Nemanja's sons Stefan and Sava used the turmoil after the establishment of the Latin Empire to set up a church independent of the Archdiocese of Ohrid . Sava went to Nikaia in 1219 , where the expelled Emperor Theodor I Laskaris and the Constantinople Patriarch Manuel I Sarantinos resided, and asked her permission to found an autocephalous Serbian archbishopric. The request was granted and Sava was ordained bishop and archbishop that same year.

After his return, Sava designated the Žiča monastery , a foundation of his brother Stefan , as the seat of the archbishop. In addition, he established ten dioceses, eight of them in Raszien ( Ras , Toplica , Moravica , Dabar, Budimlje , Hvosno , Prizren and Lipljan ), and one each in Zeta (near Kotor ) and Zachlumien (in Ston ). In the course of the expansion of the Serbian Empire, the following dioceses were gradually added: Belgrade , Braničevo , Niš , Banjska , Lipljan, Velbužd , Skoplje , Tetovo and Debar .

Sava provided new versions of the nomo canon and monastic typics and devoted himself to educational work with the clergy. The dogmas of faith were laid down in an editorial office of the Orthodox Synodicon . It validated the teachings of the Church Fathers and the decisions of ecumenical councils and condemned a number of heresies, the most important of which was Bogumilism . Together with Stefan, Sava wrote a vita of his father and thus created a personality cult around Nemanja, who was canonized as a monk Simeon after his death.

Sava's strongest theological opponent was the Ohrid Archbishop Demetrios Chomatos , who condemned the establishment of a Serbian archbishopric as uncanonical. Chomatos' protest was barely heard, especially after he crowned Theodor Angelos, much to the displeasure of the Patriarch in Nikaia . In addition, Jerusalem , Alexandria, and Antioch recognized Sava's autocephalous archbishopric.

In 1253 the Žiča monastery was sacked by Bulgarians and Cumans . The archbishop's seat was then moved to the Sveti spas monastery near Peć . The Peć Monastery remained the seat of the Serbian patriarchs until the final dissolution of the patriarchate in 1766, with interruptions from 1382 to 1459, when the patriarchs resided in Žiča and Smederevo because of the Ottoman threat .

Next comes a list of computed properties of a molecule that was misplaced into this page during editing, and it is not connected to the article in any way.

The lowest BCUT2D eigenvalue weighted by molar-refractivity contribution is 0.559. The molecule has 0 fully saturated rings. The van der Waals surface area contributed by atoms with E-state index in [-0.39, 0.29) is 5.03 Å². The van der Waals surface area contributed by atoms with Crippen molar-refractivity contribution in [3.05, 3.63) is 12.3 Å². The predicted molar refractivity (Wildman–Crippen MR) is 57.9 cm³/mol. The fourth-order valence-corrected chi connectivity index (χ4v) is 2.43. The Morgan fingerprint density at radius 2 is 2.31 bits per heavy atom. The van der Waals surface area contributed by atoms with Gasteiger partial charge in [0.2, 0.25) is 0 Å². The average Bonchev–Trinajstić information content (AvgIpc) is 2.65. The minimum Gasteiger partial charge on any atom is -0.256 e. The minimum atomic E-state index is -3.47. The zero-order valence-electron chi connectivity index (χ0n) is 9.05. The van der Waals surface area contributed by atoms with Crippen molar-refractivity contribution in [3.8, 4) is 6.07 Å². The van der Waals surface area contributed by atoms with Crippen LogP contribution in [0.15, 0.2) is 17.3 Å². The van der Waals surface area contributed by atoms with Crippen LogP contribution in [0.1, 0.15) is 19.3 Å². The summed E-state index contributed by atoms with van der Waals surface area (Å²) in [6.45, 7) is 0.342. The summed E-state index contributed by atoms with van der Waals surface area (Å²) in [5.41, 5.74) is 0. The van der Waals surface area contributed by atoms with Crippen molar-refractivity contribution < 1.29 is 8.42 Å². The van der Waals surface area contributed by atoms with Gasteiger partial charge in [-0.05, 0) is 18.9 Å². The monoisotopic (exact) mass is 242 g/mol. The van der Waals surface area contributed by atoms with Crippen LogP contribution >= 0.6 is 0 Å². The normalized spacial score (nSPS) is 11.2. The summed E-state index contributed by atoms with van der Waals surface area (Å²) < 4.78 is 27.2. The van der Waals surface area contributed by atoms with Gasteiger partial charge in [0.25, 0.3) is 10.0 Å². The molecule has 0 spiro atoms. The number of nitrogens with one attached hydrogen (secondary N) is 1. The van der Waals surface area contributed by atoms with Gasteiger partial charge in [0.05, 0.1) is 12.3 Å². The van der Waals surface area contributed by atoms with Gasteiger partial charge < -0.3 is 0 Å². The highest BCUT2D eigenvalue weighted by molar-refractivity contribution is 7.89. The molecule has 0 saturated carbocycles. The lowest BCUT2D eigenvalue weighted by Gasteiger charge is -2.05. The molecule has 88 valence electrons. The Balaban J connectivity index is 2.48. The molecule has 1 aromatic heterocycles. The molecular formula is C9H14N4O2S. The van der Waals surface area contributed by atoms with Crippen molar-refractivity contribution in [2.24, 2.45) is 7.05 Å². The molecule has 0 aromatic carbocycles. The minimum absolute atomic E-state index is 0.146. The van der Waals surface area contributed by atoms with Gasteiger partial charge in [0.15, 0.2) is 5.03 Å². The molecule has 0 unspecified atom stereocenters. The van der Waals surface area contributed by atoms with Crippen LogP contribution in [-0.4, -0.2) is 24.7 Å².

As a result of the expansion of the Nemanjiden empire, there was a close bond between church and state. All Nemanjids founded at least one monastery each, with the exception of Radoslav , who only had an extension to the Studenica monastery made. Most important was the Athos monastery of Hilandar , founded by Nemanja . The Serbian kings continued to stand up for their Catholic subjects, for example Uroš I moved against Dubrovnik to defend the rights of the Archdiocese of Bar.

Patriarchate of Peć


At the end of the 13th and beginning of the 14th century, Latinophobic phenomena became noticeable, which went hand in hand with the expansion of the Hungarian kings and Angevins . By the middle of the 14th century the fronts were already hardened: the Archbishop of Bar was a bitter enemy of the Serbian Church, while Stefan Dušan's code of law forbade conversion to “Latin heresy ”.

The empire of Stefan Dušan encompassed the entire archdiocese of Ohrid . Only Zachlumien was lost to the Bosnians in 1326, Ston and Pelješac were handed over to Dubrovnik in 1333 for an annual tribute payment (500 pieces of silver for the Serbian monastery of the Holy Archangels in Jerusalem ). Dušan planned to be named tsar and needed a counterpart to the Constantinople patriarch . Canonically, this was justified with the tradition of aligning the ecclesiastical and territorial situation, as was customary since the metropolitan constitution. Dušan therefore had the Archbishop of Peć Joanikije II appointed patriarch in Skopje in 1346 . Seven days later he was crowned "Emperor of the Serbs and Greeks" (actually emperor and autocrator of the Serbs and Romans, i.e. Byzantium). All of this happened in agreement with the Tarnovo Patriarch, the Ohrid Archbishop and the Athos monasticism, but without the consent of the Patriarch of Constantinople.

The establishment of the patriarchate changed little in terms of ecclesiastical conditions. The Autokefalie of the Archdiocese of Ohrid remained untouched, the Athos monasteries retained their privileges. The dioceses of Skopje, Prizren, Zeta and Raszien were upgraded to metropolises . Lesnovo Monastery became the seat of a new diocese that was part of the Skopje Metropolitan Area. The newly added Greek eparchies in the south were occupied by loyal bishops. Nothing was changed in the rights of the clergy.